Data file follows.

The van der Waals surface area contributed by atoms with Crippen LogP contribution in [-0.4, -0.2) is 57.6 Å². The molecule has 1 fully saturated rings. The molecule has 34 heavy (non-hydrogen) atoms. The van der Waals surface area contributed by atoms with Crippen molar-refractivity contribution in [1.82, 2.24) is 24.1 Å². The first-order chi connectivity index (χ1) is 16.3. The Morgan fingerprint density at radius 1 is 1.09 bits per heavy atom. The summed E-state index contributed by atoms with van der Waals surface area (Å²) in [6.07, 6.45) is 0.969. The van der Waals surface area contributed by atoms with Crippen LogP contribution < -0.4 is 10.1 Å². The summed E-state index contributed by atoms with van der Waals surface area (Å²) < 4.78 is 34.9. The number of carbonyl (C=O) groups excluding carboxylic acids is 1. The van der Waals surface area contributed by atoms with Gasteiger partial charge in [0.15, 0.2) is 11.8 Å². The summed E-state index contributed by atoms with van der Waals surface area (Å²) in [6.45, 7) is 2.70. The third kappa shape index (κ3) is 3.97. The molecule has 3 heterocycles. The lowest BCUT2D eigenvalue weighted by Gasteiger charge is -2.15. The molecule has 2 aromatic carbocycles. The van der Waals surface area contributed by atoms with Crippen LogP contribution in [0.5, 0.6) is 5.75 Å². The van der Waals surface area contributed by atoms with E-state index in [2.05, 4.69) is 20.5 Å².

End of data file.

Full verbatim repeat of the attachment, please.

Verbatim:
The van der Waals surface area contributed by atoms with Crippen LogP contribution in [-0.4, -0.2) is 57.6 Å². The molecule has 1 fully saturated rings. The molecule has 34 heavy (non-hydrogen) atoms. The van der Waals surface area contributed by atoms with Crippen molar-refractivity contribution in [1.82, 2.24) is 24.1 Å². The first-order chi connectivity index (χ1) is 16.3. The Morgan fingerprint density at radius 1 is 1.09 bits per heavy atom. The summed E-state index contributed by atoms with van der Waals surface area (Å²) in [6.07, 6.45) is 0.969. The van der Waals surface area contributed by atoms with Crippen LogP contribution < -0.4 is 10.1 Å². The summed E-state index contributed by atoms with van der Waals surface area (Å²) < 4.78 is 34.9. The number of carbonyl (C=O) groups excluding carboxylic acids is 1. The van der Waals surface area contributed by atoms with Gasteiger partial charge in [0.15, 0.2) is 11.8 Å². The summed E-state index contributed by atoms with van der Waals surface area (Å²) in [6.45, 7) is 2.70. The third kappa shape index (κ3) is 3.97. The molecule has 3 heterocycles. The lowest BCUT2D eigenvalue weighted by Gasteiger charge is -2.15. The molecule has 2 aromatic carbocycles. The van der Waals surface area contributed by atoms with Crippen LogP contribution in [0.5, 0.6) is 5.75 Å². The van der Waals surface area contributed by atoms with E-state index in [2.05, 4.69) is 20.5 Å².